Since the economic and financial crisis, the institutional landscape in the EU has changed. While no structure in the EU is perfectly intergovernmental or supranational, we have witnessed an increased tendency to introduce intergovernmental elements in the Economic and Monetary Union architecture during and after the crisis. While such an approach was warranted at the time of the crisis, it should not become a permanent feature of the economic governance framework. In order for the single currency to succeed, Member States need to reduce national biases in decision-making leading to an inefficient equilibrium and recreate a “veil of ignorance” by refocusing on their common goals and fostering trust between each other and in EU institutions.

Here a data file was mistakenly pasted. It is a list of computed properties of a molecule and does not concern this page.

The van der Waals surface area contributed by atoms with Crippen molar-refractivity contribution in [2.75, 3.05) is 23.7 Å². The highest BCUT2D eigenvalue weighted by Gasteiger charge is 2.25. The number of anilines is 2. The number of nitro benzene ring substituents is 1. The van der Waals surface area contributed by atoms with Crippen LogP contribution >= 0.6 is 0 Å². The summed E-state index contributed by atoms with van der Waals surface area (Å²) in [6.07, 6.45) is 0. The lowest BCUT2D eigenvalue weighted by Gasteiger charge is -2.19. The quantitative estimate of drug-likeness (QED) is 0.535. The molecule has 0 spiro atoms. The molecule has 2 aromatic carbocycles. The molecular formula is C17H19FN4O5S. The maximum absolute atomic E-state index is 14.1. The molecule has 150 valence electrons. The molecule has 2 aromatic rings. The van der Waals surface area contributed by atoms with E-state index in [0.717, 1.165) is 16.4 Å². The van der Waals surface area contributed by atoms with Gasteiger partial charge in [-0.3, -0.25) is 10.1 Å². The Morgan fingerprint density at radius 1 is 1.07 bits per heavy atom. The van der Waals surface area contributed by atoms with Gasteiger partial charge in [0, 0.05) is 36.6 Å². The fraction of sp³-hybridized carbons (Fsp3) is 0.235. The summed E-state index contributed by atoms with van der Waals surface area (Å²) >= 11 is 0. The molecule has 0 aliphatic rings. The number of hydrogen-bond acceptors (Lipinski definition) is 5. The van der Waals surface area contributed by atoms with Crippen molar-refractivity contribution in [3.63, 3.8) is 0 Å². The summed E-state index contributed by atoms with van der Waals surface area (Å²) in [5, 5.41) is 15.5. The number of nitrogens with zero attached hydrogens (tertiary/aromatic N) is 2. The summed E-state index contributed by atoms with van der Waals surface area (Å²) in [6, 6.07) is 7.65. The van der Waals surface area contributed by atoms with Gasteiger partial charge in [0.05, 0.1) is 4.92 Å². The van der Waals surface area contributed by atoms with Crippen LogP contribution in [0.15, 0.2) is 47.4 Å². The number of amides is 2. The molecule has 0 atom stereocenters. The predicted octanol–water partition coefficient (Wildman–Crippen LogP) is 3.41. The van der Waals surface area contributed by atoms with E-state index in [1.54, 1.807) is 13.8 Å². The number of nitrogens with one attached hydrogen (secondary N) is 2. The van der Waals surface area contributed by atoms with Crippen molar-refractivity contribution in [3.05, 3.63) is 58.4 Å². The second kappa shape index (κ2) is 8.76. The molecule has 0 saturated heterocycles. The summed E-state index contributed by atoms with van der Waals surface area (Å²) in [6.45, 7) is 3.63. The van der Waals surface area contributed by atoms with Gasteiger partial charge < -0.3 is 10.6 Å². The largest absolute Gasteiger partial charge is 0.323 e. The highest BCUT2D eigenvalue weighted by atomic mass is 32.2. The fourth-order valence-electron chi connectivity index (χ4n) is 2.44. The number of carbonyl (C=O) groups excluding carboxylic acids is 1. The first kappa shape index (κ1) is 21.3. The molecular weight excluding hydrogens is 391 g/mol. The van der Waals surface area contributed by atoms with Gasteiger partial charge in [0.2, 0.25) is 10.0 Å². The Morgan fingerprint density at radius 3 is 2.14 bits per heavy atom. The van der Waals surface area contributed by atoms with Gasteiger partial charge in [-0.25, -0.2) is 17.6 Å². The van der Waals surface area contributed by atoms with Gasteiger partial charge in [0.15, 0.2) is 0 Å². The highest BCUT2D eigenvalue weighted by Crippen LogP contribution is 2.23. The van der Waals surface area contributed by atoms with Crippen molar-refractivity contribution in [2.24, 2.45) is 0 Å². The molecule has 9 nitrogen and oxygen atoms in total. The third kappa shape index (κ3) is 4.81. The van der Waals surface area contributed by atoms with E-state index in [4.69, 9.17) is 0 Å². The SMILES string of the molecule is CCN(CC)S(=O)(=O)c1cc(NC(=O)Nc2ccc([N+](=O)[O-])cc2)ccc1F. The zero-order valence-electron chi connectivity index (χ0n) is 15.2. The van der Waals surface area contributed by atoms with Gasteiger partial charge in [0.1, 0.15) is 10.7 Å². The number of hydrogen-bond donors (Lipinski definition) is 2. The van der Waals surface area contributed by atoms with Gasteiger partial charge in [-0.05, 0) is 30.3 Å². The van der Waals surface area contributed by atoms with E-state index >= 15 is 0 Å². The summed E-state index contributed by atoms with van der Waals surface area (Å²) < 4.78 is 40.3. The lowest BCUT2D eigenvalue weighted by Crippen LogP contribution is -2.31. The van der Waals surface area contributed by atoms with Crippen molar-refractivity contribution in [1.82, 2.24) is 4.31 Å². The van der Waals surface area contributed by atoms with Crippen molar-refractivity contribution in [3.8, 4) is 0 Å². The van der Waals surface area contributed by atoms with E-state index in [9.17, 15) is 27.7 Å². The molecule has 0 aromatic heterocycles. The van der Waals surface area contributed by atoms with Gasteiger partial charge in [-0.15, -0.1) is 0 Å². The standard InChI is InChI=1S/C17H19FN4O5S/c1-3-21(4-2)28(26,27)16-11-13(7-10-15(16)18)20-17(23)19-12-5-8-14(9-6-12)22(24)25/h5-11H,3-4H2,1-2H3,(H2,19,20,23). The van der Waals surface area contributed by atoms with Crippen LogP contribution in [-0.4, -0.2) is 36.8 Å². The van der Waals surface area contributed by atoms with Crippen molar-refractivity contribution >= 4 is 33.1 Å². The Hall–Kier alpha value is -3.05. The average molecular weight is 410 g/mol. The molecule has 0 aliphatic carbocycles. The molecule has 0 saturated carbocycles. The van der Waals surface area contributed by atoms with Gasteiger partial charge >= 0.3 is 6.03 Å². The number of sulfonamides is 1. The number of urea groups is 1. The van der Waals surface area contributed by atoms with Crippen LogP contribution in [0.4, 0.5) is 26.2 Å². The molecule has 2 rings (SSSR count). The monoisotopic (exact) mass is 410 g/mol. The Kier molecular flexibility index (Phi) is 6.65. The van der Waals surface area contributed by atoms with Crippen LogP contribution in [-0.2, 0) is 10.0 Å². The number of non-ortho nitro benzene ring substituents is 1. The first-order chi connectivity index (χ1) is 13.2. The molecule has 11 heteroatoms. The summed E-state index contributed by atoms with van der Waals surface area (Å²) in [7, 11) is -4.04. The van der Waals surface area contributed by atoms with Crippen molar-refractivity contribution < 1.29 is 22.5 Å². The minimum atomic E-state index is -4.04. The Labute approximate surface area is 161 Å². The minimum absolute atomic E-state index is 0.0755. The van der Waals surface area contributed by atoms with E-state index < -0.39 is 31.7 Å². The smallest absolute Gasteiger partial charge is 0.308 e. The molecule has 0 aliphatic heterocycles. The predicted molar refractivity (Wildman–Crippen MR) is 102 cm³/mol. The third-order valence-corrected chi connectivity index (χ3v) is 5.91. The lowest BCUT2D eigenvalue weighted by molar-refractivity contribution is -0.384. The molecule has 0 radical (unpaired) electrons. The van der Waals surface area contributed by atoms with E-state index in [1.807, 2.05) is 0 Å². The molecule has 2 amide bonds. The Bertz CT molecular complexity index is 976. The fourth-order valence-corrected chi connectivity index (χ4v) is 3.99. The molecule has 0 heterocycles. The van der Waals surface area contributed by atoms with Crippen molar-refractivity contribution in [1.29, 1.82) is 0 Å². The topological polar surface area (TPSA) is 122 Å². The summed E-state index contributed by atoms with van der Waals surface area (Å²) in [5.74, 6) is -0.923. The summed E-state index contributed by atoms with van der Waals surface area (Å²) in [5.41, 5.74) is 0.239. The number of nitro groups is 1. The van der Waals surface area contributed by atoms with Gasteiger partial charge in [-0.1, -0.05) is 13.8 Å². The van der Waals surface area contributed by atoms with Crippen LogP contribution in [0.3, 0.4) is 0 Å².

|Should the eurozone be less intergovernmental.pdf||790.29 KB|